Former head of civil service dies from cancer

Housing and local government figures have paid tribute to Lord Bob Kerslake, who died at the weekend at the age of 68 following a battle with cancer.

Lord Kerslake led the civil service between 2012 and 2014 under the coalition government. Alongside this role, he also served as permanent secretary at the Department for Communities and Local Government between 2010 and 2015, overseeing housing policy in the austerity era as ministers pushed through cuts to housing funding.


Lord Bob Kerslake has died aged 68 following a battle with cancer

Lord Kerslake, a chartered accountant by trade, worked for several local authorities including the Greater London Council, handling transport finance.

He later become chief executive of Hounslow Council and then chief executive of Sheffield Council in 1997, before being knighted for services to local government in 2005.

From 2008 to 2010 Lord Kerslake became chief executive of the Homes and Communities Agency, a predecessor body of Homes England which administered billions of pounds of grant funding for affordable homes programmes.

Lord Kerslake was made a peer in 2015 and later became chair of 104,000-home housing association Peabody, a role he held until his death.

In 2021, Lord Kerslake was commissioned by London mayor Sadiq Khan to carry out a review of the Greater London Authority’s housing delivery. Lord Kerslake’s review, which was accepted in full, contained a recommendation beef up land acquisition and assembly as a first step towards setting up a City Hall developer.

In October Lord Kerslake was appointed chair of FuturePlaces, a development company owned by Bournemouth, Christchurch and Poole council aiming to drive £3bn worth of development.

>>Also read: Government must rebuild relationship with industry, Kerslake tells minister

>> From the archive: Lord Kerslake: our 2008 interview with Britain’s busiest man

Lord Kerslake was a commissioner on Building’s ambitious Building the Future Commission launched in January to improve the built environment. He was also a regular columnist for Building’s sister title Housing Today.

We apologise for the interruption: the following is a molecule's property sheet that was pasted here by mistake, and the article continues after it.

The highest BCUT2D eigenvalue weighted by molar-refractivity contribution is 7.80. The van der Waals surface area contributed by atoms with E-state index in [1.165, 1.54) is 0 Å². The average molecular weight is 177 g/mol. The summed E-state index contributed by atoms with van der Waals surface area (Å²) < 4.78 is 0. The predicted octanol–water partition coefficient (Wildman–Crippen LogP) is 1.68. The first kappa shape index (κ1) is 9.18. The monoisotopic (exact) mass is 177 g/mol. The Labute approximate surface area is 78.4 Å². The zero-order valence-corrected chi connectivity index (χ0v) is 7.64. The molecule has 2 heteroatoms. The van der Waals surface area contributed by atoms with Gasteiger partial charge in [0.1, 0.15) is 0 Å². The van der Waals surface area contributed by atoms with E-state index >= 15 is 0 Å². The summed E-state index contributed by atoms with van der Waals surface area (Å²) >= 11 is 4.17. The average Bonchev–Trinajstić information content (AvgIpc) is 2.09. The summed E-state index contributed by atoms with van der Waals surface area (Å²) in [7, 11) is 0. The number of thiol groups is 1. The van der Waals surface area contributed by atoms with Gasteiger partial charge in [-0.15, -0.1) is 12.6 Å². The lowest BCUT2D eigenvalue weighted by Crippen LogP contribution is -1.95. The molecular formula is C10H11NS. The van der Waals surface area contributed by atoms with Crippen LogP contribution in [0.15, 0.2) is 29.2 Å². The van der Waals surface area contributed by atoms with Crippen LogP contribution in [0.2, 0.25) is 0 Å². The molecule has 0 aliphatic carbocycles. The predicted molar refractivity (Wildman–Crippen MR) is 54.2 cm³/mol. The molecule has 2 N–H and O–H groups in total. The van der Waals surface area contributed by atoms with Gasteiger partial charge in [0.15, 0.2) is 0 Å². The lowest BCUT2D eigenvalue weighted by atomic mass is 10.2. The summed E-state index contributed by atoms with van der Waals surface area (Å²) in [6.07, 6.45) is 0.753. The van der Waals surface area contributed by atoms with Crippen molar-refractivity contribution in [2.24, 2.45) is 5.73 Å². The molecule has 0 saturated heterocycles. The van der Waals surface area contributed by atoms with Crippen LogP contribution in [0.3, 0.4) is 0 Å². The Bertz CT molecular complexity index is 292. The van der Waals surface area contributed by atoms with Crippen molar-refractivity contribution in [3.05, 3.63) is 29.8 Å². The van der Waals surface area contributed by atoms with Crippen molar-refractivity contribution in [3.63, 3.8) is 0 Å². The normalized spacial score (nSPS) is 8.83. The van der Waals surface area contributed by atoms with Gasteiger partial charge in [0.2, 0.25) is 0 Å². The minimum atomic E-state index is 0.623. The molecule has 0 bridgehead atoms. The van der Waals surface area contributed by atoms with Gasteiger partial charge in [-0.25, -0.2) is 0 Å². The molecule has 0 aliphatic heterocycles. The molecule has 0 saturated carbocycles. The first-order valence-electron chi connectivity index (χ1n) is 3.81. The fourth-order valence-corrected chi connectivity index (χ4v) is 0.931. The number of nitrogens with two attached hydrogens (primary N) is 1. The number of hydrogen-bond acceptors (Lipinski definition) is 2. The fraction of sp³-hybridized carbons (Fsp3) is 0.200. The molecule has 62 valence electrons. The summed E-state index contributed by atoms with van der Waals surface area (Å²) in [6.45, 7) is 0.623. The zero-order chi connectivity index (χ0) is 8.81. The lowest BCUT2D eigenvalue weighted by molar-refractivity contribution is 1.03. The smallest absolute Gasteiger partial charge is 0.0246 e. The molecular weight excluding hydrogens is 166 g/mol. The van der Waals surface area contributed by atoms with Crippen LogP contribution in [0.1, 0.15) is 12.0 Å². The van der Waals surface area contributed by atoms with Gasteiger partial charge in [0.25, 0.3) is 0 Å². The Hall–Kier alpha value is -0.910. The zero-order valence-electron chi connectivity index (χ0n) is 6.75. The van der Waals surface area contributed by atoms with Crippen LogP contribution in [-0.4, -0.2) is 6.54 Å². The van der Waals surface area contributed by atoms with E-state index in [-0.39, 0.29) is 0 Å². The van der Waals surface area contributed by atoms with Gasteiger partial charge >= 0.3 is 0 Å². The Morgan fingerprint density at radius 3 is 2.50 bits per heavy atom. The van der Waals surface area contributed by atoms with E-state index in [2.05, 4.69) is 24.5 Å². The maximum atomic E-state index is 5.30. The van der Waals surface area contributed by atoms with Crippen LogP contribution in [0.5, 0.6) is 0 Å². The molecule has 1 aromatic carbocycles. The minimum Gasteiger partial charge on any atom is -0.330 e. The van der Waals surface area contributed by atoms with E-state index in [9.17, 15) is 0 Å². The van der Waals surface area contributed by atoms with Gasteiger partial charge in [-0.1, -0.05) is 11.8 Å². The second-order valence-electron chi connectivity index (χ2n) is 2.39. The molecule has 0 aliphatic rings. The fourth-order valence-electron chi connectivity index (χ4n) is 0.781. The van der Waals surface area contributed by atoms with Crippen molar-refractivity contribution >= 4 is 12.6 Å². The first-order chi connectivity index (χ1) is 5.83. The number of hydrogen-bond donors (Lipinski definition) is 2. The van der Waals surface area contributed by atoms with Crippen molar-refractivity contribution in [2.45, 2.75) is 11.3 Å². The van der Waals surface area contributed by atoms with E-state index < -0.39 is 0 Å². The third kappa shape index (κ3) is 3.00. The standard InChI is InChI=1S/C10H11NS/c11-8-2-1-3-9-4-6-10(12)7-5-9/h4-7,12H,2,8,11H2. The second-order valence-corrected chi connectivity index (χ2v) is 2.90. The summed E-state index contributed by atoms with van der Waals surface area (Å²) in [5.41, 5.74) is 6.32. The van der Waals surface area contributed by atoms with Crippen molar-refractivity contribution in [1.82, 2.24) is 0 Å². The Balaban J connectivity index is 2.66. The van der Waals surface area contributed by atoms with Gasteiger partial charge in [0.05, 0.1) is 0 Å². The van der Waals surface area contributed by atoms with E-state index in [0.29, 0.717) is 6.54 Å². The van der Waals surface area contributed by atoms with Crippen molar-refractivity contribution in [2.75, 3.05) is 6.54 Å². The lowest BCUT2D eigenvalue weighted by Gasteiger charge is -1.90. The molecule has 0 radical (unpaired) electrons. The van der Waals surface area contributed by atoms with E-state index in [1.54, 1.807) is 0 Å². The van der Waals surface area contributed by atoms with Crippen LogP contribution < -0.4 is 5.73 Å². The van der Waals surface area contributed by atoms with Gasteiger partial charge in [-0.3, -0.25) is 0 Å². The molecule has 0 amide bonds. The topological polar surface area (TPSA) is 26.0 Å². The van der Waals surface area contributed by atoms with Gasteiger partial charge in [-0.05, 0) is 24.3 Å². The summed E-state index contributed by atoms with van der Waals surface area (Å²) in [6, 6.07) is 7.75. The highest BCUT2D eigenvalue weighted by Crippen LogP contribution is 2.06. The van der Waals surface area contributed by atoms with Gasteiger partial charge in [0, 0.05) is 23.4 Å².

Following his death housing and local government figures paid tribute to Lord Kerslake.

Kate Henderson, chief executive of the National Housing Federation, said: “Bob was a dedicated public servant who made such a positive contribution to national and local government, social housing, regeneration, homelessness, planning and much more.

“Everyone who worked with Bob will know he was compassionate, principled and very clever. He was also kind, supportive and generous with his time and expertise, something I hugely appreciated both earlier in my career at the Town and Country PCPA and more recently at the NHF.”

Geraldine Howley, chair of the Chartered Institute of Housing, said: “Lord Bob Kerslake was a truly special person. He had great moral judgment and reasoning and spoke with the clarity and conviction of a great leader.

“He supported me and also our quest to develop upcoming housing talent through The GEM Programme and will be greatly missed by colleagues in social housing.“

>>Click here to read Lord Kerslake’s Housing Today columns

Ian McDermott, chief executive of Peabody, said: “We are all shocked by the sad news our chair Lord Bob Kerslake passed away yesterday after a short battle with cancer.

“Everyone who knew Bob was truly inspired by his exceptional talent, strong work ethic, and above all, his humanity and kindness. He was a remarkable individual who worked tirelessly to improve people’s lives, and I feel privileged to have had the opportunity to know him over the past two years.

“His absence will be deeply felt across Peabody, as well as in the sector and public life in general. Our thoughts are with his wife Anne and his family.”  

Chloe McCulloch, editor of Building, said: ”So sad to hear the news of Lord Kerslake’s death. He was always so generous with his time and helped our journalists often, most recently as one of our Building the Future Commissioners. His passing is a huge loss, and we will no longer benefit from his wisdom and years of experience in the housing and development world.”